Blame game. People tend to blame other people when faced with tragedy." Oedipus reacts by accusing Creon of bribing Teiresias to undo him and Teiresias of willingly accepting the bribe solely for profit. Jacosta also blames the prophet for false prophesy and even sites to Oedipus that the prophesy could be false since prophets are not always right.

Reversal of intention. This is where one intends to do well but since it is in the face of a tragedy they end up being an enhancement of the tragedy itself. In Oedipus this takes place the moment the Messenger arrives from Corinth. The man attempts to calm the King's mind by letting him know that he is not Polybos's son. Though the Messenger intends only good things with this information, it ends up being the thing that drives Oedipus toward his horrible fate.

Recognition. This is where the tragic hero discovers the terrible truth of the situation. In Oedipus the King, it happens when the combined testimonies of the Corinthian Messenger and the Theban Shepherd make Oedipus realize that he's unwittingly fulfilled the prophecy he's struggled to avoid. What the Messenger says is the reason Oedipus summons the Shepherd.

Catastrophe. Intention reversal and recognition directly lead to the disaster. When the truth is revealed, Jocasta and Oedipus both realize that they have committed incest and that Oedipus has murdered his father, Laius. Jocasta then hangs herself; Oedipus stabs himself in the eyes, and begs to be banished. All these things add up to make Oedipus the King the gold standard of tragedy.

Conclusion

When people are faced with a catastrophe they form unexpected collectivities. These alliances are basically to protect the individuals from harm. In most cases however most alliances lead to more damage and harm example when Oedipus forced the people to tell him who killed the king and he later finds out he was the one who killed the king as is banished. Also, when Jacosta tries to convince Oedipus to stop looking for the murderer. Oedipus insists and he finds out he is the killer. He becomes the cause of Jacostas death. It can be said that Oedipus brought the tragedy on himself.

The author shows how the hero of the play falls due to his innocence, ignorance, and stubbornness. Hoewever he allows us to understand that all this was with good intentions of saving the citizens.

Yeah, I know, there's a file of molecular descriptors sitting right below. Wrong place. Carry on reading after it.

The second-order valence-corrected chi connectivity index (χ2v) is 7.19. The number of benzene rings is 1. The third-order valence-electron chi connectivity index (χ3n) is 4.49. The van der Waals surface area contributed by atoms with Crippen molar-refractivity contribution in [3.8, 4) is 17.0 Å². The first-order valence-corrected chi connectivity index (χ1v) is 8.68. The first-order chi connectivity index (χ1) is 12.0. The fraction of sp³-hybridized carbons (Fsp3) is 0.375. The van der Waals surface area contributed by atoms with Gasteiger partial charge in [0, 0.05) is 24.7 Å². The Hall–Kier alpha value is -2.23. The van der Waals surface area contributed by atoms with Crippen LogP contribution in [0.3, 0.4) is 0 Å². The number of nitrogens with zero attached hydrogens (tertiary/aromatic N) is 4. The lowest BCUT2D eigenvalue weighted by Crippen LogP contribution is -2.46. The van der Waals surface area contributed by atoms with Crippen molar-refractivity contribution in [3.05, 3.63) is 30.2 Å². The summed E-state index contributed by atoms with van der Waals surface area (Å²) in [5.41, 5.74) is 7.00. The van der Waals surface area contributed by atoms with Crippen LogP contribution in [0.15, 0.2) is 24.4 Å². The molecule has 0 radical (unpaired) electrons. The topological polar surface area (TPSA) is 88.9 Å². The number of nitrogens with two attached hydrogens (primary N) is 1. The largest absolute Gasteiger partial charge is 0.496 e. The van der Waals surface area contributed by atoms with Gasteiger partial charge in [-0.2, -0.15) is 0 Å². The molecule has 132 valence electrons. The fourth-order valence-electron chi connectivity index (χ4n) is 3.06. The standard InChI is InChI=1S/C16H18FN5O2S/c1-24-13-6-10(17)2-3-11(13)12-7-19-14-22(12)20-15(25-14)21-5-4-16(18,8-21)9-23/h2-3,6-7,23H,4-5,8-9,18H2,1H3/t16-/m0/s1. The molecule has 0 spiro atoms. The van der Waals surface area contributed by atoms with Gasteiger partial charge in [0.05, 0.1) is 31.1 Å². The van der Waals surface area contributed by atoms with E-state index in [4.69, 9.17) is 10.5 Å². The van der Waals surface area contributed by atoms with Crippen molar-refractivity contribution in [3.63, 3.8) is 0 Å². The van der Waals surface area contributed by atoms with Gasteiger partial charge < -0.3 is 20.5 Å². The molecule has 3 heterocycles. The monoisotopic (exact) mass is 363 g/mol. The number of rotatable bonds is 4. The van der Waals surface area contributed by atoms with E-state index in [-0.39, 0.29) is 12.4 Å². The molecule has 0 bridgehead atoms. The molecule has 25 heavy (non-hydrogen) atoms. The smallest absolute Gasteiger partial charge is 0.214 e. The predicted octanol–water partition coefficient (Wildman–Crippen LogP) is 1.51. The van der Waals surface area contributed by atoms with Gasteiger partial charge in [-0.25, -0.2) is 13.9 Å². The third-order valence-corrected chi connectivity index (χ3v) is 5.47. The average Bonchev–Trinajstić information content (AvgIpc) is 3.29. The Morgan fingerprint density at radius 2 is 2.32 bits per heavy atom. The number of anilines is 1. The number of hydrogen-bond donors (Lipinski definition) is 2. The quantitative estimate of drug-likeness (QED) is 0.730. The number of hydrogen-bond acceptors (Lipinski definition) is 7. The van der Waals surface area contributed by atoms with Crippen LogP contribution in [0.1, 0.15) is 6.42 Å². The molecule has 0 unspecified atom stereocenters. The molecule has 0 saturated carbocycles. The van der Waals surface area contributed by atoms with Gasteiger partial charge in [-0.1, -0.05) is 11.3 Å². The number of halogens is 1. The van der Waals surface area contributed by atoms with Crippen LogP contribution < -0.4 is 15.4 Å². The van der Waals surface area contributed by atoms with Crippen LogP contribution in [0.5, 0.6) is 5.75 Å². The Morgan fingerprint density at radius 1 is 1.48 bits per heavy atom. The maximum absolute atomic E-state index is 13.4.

A good way to react to a tragedy or catastrophe is avoiding rushed judgements.one is expected to remain calm in order to make sound decisions. Rushing may lead to more tragic decisions in trying to solve the situation. When Oedipus is told about his father, it takes him rigorous investigations, and he finally realizes the horrible truth. In this situation Oedipus does not act on the spur of the moment but first investigates the whole situation.

Another good way is avoiding blame game and sticking together. Oedipus reacts by accusing Creon of bribing Teiresias to undo him and Teiresias of willingly accepting the bribe solely for profit. He later realizes that it was to protect him from people finding out he was the one who killed the king so that he would not be banished.

References

Olde Rikkert, M.G.M. "IS6.11: Early Warning Signals For Catastrophe Reactions: What Geriatrics Can Learn From Ecology". European Geriatric Medicine 5 (2014): S10. Web.

Sophocles., and Robert Bagg. Oedipus The King. Amherst: University of Massachusetts Press, 1982. Print.

The Face Of Catastrophe". The American Journal of Sports Medicine 40.7 (2012): 1485-1487. Web.

Segel, Lee A. "Catasrophe Theory". Mathematical Biosciences 74.2 (1985): 279. Web.

Vietnam : A Tragedy: Is It A Tragedy Of Character Or A Tragedy Of Fate ?". China Report 2.1 (1966): 27-29. Web.